Memories and echoes of Titanic flood this writer’s mind.
Listening to the strains of a waltz while looking at fragments of fine china may not seem chilling or sad, but when a guest to Titanic: The Artifact Exhibition views the more than 250 artifacts conserved from the ship’s debris field is an almost overwhelming look into a 100-year-old story. The echoes of the past are tangibly felt. I think they are seemingly more tangible as we are fast approaching the 100th anniversary of the sinking (April 15).
Initially I was going to write this as a news story, but after walking through the exhibition on the press preview morning, I have to write it from my experiences. Outside the main exhibit, there are pieces of clothing that relate to Kansas City from the Edwardian time period. Lisa Shockley, a curatorial specialist with the Kansas City Museum and Union Station, aided in creating the Kansas City ties to the Edwardian influences that spun around the metropolitan area in 1912. As guests enter the display area, they will see 1912-1915 daywear and evening costumes that clearly would have been part of the first- and second-class wardrobes aboard the Titanic. Waltus Watkins’ granddaughter wore one of the dresses when she served as a bridesmaid. Other selections include children’s wear.
When a similar exhibition was at Union Station a decade ago, visitors received a passenger’s name on a replica boarding pass. Just as before, they will learn the fate of that passenger in the memorial room. “It gives you a relationship, a connection, to a person on this ship,” Shockley says. “There will be an excitement that will build as we near the 100th anniversary of the Titanic sinking. The five-day voyage and sinking will be commemorated. We plan on bringing in James Cameron’s documentary Ghosts of the Abyss about the efforts to explore the wreckage and encourage preservation of the history.”
The trip is chronological. Visitors read panels explaining how the Titanic went from a dinner party dream in 1907 to a design by 1908 in the hands of a young Thomas Andrews Jr. and the team at Harland & Wolff. The figures of construction are incredible, but in today’s terms, I was more amazed at the values of a first class cabin. It costs $2,500 in 1912 that translates to $57,000 today. The two luxury suites were $4,500 and that would be $103,000 today. There are replicas of that first class cabin and in sharp contrast, the room with four bunks that was for third-class passengers. There is even a replica of one of the boiler rooms. Entering this thumping, red and almost angry room was frightening. Talk about the echoes from the past as I could imagine the backbreaking labor that was required to keep this massive ship afloat.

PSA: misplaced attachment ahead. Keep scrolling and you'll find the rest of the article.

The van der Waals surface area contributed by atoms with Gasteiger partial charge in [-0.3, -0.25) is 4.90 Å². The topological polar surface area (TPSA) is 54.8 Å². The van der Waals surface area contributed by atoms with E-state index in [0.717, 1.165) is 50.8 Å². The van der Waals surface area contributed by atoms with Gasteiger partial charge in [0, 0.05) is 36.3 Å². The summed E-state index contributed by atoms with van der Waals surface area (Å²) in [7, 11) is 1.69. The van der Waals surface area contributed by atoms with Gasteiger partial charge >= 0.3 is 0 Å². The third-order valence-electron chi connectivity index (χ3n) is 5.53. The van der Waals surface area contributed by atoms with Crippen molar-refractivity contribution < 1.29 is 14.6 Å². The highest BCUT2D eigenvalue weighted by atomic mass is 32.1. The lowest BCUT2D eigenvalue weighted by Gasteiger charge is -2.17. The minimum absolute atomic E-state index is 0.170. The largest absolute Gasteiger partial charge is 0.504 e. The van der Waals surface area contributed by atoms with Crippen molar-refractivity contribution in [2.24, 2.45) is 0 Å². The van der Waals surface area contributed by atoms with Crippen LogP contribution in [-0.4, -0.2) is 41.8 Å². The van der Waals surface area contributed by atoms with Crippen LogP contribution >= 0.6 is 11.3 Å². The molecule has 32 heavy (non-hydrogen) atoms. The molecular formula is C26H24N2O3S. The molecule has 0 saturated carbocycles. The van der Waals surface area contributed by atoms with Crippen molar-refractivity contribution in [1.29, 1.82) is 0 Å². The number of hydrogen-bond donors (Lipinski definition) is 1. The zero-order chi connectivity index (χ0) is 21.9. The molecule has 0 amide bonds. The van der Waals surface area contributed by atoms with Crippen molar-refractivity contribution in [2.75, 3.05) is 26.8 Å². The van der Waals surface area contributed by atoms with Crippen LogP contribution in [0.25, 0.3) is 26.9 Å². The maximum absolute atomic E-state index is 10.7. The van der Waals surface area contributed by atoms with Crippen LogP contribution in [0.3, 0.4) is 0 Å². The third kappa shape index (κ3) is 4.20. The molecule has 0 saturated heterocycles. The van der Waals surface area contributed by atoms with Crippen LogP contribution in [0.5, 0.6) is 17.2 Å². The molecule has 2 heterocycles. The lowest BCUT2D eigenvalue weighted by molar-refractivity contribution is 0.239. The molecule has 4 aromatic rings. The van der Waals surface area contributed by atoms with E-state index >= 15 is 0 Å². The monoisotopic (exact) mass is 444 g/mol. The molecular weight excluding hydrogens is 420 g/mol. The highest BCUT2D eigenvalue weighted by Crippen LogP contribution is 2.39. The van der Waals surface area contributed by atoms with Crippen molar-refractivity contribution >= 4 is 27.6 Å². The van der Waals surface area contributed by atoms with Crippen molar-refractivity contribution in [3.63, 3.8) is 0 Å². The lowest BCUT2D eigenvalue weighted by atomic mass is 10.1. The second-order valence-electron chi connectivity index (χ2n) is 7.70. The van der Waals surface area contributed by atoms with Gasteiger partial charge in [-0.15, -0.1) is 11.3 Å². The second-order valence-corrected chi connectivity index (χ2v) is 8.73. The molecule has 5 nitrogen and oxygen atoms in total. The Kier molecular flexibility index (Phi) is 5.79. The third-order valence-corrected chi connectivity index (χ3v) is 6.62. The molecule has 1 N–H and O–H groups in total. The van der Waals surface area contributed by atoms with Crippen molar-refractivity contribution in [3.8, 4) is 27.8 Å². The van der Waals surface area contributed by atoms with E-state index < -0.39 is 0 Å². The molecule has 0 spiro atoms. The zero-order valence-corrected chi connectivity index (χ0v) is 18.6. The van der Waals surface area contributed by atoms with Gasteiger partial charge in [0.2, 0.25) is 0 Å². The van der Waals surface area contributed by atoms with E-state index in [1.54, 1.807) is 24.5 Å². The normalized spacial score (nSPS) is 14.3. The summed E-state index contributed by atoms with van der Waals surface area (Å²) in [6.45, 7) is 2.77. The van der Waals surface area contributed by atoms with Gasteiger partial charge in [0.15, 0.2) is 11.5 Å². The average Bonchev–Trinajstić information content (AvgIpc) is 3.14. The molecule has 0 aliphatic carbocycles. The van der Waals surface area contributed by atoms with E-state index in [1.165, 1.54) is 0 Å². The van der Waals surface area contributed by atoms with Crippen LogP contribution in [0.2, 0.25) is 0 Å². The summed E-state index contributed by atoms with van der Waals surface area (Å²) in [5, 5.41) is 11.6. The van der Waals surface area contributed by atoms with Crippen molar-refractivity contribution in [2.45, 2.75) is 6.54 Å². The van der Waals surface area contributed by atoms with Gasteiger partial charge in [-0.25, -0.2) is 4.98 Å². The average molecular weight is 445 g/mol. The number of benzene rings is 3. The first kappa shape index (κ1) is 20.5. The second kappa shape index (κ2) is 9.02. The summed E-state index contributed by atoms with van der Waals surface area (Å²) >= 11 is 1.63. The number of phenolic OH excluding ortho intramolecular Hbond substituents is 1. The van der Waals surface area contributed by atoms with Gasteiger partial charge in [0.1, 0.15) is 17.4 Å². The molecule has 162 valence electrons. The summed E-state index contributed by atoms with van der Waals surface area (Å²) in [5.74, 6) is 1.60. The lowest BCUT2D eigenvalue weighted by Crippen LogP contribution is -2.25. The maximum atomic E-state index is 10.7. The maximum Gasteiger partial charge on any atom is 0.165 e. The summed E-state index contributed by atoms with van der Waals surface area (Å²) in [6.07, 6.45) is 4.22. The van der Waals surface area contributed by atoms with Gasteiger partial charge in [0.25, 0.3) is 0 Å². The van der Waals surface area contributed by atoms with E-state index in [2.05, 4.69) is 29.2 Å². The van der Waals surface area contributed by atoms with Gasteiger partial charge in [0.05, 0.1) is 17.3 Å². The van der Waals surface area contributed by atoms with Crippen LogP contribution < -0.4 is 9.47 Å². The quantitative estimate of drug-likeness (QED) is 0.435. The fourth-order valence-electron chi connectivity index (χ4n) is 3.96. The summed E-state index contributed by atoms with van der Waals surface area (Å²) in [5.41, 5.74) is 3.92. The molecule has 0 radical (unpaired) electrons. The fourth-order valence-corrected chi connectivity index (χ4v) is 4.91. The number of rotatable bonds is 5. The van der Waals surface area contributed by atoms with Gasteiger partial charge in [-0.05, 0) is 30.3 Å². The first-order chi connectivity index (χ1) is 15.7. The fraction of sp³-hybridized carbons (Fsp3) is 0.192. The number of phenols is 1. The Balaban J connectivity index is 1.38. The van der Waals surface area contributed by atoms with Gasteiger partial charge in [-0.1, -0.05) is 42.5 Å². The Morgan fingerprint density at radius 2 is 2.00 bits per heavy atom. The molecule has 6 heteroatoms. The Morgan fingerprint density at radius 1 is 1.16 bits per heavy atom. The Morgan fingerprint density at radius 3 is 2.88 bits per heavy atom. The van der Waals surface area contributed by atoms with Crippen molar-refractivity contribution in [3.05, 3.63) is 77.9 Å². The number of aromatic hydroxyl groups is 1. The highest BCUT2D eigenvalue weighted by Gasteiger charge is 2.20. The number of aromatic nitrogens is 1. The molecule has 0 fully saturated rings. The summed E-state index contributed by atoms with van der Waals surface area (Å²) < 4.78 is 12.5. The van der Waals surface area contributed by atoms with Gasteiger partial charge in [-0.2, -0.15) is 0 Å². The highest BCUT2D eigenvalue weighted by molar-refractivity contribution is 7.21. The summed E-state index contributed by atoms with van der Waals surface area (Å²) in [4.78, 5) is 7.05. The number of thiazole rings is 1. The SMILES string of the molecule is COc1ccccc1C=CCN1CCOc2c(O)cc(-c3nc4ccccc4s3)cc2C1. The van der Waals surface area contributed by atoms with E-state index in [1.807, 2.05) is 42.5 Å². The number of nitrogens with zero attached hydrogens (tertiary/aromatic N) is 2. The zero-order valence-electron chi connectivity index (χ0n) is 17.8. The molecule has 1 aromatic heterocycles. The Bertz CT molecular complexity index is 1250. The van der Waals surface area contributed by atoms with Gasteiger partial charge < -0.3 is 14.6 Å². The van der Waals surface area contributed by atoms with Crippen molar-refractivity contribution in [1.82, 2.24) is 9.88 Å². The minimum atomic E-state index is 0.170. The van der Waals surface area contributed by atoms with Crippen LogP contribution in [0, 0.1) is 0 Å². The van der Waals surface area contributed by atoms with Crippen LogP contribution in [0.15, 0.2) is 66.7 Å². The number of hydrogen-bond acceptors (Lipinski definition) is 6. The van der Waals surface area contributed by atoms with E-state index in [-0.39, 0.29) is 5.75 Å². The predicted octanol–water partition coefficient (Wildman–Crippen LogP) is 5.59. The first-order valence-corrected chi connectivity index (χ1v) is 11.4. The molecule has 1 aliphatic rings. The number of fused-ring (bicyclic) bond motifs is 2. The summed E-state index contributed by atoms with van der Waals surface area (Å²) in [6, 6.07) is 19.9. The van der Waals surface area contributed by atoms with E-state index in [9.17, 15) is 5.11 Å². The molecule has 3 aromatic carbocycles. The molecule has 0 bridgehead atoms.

Then there is a chance to touch an ice wall that with only a few minutes causes pain. The imagination runs to the incredible sadness that within 40 minutes, hypothermia set in and most people succumbed to the freezing water. The ice wall is something to behold. I know the exhibition before had the wall, but it is still awe-inspiring that you can experience a fraction of that moment. In the same room as the ice wall are exhibition cases with items like a pair of pince-nez spectacles and one boot. While the items seems disparate to the exhibit, Captain Lowell Lytle, who has been to the Titanic wreckage site, and has played Captain Edward Smith, the doomed captain of the Titanic all over the world, reminded me that they belonged to an individual. “It is that person who deserves to be remembered.” In this area are a broken clarinet and the sheet music for a song almost ironically titled Pleasant Memories.
One of my favorite stories, if I use the word favorite in describing the sinking of this ship, is of the ship’s orchestra. They weren’t really part of the crew, but none of Titanic’s musicians survived. There is even a story that they played as long as they could, even as the lifeboats were being lowered into the frigid Atlantic. Orchestra leader Wallace Hartley may have conducted Nearer My God to Thee, although this knowledge is lost. It makes a lovely story that Hartley wanted the song performed at his own funeral.
When I talked to Lytle, who was in town for the exhibition opening, I asked him about his visit to the wreckage. “I was excited, depressed, elated and lonely. It is two and a half miles below and there is something lonely in that experience. I was the 109th person to go down to the site. In portraying Captain Smith, I read the biographies on him, but I knew I could bring even more if I saw the Titanic. It was an adventure of a lifetime.”
The tiny Russian submarine took Lytle over the crow’s nest and the captain’s cabin where he could see the bathtub. The emergency telegraph Smith used to signal the emergency was pulled up during Lytle’s descent. There’s also a window from an officer’s quarters that was recovered too. “I have assumed this role for years, but being there made this mean even more. As I take on Smith’s identity, visitors take on passengers’ identities. In the Memorial Room, I have watched people burst into tears because their passenger lived or died. The different emotions are substantial.”
Lytle says there is little or no ocean current and the debris field is incredible. One room in the exhibition is on conservation and preservation of the wreck. “The ship itself is a memorial, but with the organisms consuming the wreckage, decisions may have to be made about saving the stories. More than 1,500 souls perished, but their stories need to be told.”
The Titanic: The Artifact Exhibition tickets are on sale now. Learn even more at titanic.unionstation.org.